§ From William Jarvis
25 April 1804, Lisbon. “By the Brig Star Captain Simmons I had the honor to forward an enclosure of the 26th. March a packet from Mr. Pinckney handed me by Mr. Graham & duplicate of my letter of the 19th.1 a packet received by Post from Mr. Pinckney and a letter from Mr. Graham. I have now the honor to inclose duplicates of the Recapitulation of the semi-annual List,2 a list of the protections granted,3 an Account of Monies received & disbursed, accounts of the Port Charges &ca. and an Account Current;4 the originals of which were forwarded by the Hindostan; also a Copy of my letter of the 7th. & 12th Instant to the Visconde’s Balsemaõ5 & Anadei.”6 The former covers an extract of a letter from Lear that he doubts the government will attend to, “as the conditions imposed imply an almost impossibility of being complied with.” Understands that the complaints of the Algerine officers arise “from their being confined to the Arsenal, they being permitted to walk about the City on their first arrival,” and he believes “they will not sign a Certificate of good treatment without being allowed the same priviledge.” The second letter relates to the quarantine, which was lifted on 16 Apr. “The Visconde Balsemaõ expired the 14th: and was interred the next day. It is not yet known who will succeed to either of the Offices he held for foreign Affairs”—perhaps Aranjo, who was sent to France during the Revolution “to Negotiate a treaty & I believe confined in the Temple & who for some time past has been Minister Plenipotentiary at the Court of Russia.” Expresses congratulations on the burning of the Philadelphia. Adds in a postscript that he found “an error of 10$000 against the United States in the casting up the Account of Monies received for Sailors discharged.”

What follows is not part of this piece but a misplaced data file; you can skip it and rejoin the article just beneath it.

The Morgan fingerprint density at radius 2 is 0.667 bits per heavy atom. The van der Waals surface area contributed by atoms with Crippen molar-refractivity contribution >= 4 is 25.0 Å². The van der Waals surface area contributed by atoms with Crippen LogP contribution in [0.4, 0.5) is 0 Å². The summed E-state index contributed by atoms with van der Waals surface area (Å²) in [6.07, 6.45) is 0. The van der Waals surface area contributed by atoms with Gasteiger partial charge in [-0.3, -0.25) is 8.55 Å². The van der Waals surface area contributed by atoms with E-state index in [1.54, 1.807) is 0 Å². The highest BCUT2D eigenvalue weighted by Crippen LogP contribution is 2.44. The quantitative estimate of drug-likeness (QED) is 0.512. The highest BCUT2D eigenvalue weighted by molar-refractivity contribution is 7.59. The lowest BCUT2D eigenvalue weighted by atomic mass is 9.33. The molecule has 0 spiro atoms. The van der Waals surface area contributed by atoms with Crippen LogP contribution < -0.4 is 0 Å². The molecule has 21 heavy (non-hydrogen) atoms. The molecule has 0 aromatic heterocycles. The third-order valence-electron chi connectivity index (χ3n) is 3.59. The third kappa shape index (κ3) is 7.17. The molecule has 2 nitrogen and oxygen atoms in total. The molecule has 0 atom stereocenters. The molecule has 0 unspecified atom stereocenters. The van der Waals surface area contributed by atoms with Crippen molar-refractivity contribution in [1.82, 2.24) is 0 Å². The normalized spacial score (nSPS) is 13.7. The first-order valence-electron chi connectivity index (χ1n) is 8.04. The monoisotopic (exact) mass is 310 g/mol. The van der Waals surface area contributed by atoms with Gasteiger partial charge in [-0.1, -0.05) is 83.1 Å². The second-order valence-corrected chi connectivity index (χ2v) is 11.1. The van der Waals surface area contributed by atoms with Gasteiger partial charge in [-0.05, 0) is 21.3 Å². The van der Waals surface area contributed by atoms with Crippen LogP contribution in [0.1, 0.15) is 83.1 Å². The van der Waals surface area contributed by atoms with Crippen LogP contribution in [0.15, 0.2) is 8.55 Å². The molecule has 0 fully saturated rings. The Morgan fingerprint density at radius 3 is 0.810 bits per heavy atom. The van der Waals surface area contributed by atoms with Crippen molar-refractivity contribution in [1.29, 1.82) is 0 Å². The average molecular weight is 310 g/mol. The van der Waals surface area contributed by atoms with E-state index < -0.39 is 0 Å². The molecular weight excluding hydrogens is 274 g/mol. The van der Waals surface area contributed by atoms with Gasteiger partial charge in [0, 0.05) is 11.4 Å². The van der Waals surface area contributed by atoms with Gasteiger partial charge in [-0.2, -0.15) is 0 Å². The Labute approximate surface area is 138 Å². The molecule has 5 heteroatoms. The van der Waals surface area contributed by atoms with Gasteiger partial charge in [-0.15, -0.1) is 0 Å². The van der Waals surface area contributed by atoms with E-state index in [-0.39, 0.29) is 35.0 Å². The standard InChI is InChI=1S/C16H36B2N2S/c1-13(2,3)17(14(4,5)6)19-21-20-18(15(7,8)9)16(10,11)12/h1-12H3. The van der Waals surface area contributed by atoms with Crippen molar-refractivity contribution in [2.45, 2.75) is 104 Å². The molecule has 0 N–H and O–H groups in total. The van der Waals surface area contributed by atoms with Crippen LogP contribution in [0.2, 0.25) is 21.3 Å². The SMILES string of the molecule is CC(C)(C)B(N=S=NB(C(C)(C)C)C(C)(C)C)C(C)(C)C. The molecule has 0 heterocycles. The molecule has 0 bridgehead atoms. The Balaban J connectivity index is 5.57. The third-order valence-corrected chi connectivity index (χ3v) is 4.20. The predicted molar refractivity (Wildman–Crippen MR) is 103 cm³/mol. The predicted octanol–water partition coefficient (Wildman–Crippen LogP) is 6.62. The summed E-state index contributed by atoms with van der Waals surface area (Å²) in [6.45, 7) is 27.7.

RC, two copies, and enclosures (DNA: RG 59, CD, Lisbon, vol. 2). First RC 3 pp.; written above Jarvis to JM, 30 Apr. 1803; docketed by Wagner as received 30 June. Second RC docketed by Wagner as received 23 July. For enclosures, see nn. 2–6.
2. The 31 Dec. 1803 recapitulation (1 p.; docketed by Wagner; filed at 31 Dec. 1803) lists the total value of imports and exports, including port charges, carried by U.S. ships in Portuguese ports during the last six months of 1803.
3. The 31 Dec. 1803 list (2 pp.; docketed by Wagner; filed at 31 Dec. 1803; two copies) of protections granted by Jarvis to U.S. seamen from 10 July to 27 Dec. 1803 gives the name, age, height, physical description, place of origin, and proof of citizenship of each of forty-five seamen.
4. Jarvis enclosed copies (all filed at 31 Dec. 1803) of (1) his account with the U.S. as of 31 Dec. 1803 (1 p.); (2) a list of his expenditures for postage from 3 Sept. to 23 Dec. 1803, with the names of his correspondents (1 p.); (3) a list dated 31 Dec. 1803 of four ships, with the names of the seamen discharged and the amounts received for them (1 p.); and (4) a list dated 31 Dec. 1803 of funds advanced for American seamen’s passage to the U.S. (1 p.), including the date of each seaman’s protection and the place where it was granted, the ship in which he arrived in Europe, and the ship in which he was sent home.
5. The enclosure is a copy of Jarvis to Balsemão, 7 Apr. 1804 (2 pp.; docketed by Wagner), covering an extract of Lear to Jarvis, 16 Mar. 1804 (2 pp.), and requesting alleviation of the conditions under which some captured Algerine officers were being held in Lisbon. The extract describes the dey’s imposition of severe conditions on the Portuguese officers held at Algiers and his later decision to release them. For Lear’s description of the incident, see the entries for 24 Feb. and 16 Mar. in Lear’s diary (Lear to JM, 7 May 1804, first enclosure). For Lear to Jarvis, 16 Mar. 1804, see ibid., n. 12.
6. The enclosure is a copy of Jarvis to Anadia, 12 Apr. 1804 (3 pp.; docketed by Wagner), stating that Jarvis had hoped not to have to write again on the subject of the quarantine, having previously sent a public notice announcing that the disorder prevalent in three U.S. ports had subsided, together with certificates to that effect from public officers attested by the Spanish and Portuguese consuls. He had hoped that these had convinced the Portuguese government that it was safe to admit ships from the U.S., but he had learned that they were still subject to a short general quarantine, which he asked Anadia to remove as Balsemão was ill. He noted that the advent of cold weather ended the disease, as the situation at Málaga showed, and added that such admissions would increase the supply of badly needed bread.